Human KB cells produce two immunologically cross-reactive folate-binding proteins: a particulate cell-associated protein which is solubilized by Triton X-100, and a soluble protein which is released into their growth medium. This compartmentation of these two folate-binding proteins provides a convenient system for studies of their biochemical relationship. The two folate-binding proteins behave similarly to the purified particulate and soluble folate-binding proteins of human milk in analysis by radioactive folate binding, Sephacryl S-200 gel filtration profiles, polyacrylamide gel electrophoresis in either Triton X-100 or sodium dodecyl sulfate, and in Triton X-100 binding based on sucrose density gradient ultracentrifugation in H2O and D2O. The two folate-binding proteins were endogenously labeled by pulsing methionine-starved KB cells with [35S]methionine, and each protein was purified to apparent homogeneity by affinity chromatography at different times during the chase with nonradioactive methionine. The time course of the changes in specific activity (moles of [35S]methionine per mole of folate-binding protein) revealed a more rapid initial rate of synthesis and an earlier maximum in specific activity for the cell-associated folate-binding protein than for the soluble folate-binding protein released into the growth medium. Differences in the levels and specific activities of the two folate-binding proteins of cells exposed to cycloheximide compared with simultaneous controls after pulsing with [35S]methionine suggest that, whereas the cell-associated folate-binding protein is probably produced by de novo protein synthesis, the soluble folate-binding protein seems to be produced from a cellular pool of an already synthesized protein. These results combined with the immunologic cross-reactivity of the two folate-binding proteins strongly suggest a precursor-product relationship between them.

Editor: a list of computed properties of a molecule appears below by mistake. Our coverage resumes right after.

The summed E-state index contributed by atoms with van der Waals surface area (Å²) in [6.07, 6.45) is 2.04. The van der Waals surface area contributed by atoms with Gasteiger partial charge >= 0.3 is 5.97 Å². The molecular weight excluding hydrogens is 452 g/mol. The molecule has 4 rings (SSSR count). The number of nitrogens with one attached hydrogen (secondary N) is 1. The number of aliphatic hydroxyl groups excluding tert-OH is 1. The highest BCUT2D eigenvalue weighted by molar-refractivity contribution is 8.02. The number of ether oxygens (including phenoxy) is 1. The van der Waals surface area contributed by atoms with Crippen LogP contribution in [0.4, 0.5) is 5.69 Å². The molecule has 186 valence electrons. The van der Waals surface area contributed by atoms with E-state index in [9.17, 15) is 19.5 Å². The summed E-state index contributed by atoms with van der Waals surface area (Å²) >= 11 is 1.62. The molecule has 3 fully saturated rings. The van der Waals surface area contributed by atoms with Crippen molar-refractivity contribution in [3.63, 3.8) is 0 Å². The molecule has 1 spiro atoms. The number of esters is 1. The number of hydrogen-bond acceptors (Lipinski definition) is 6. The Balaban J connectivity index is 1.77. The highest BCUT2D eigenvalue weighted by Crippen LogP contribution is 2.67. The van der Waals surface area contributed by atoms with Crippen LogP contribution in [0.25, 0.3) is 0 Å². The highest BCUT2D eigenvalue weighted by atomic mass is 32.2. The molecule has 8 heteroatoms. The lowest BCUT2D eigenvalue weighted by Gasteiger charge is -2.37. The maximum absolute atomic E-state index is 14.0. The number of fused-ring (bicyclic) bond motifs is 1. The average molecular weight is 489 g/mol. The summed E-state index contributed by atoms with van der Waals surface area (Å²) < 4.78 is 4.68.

|Original language||English (US)|
|Number of pages||7|
|Journal||Journal of Biological Chemistry|
|State||Published - Dec 1 1986|
ASJC Scopus subject areas
- Molecular Biology
- Cell Biology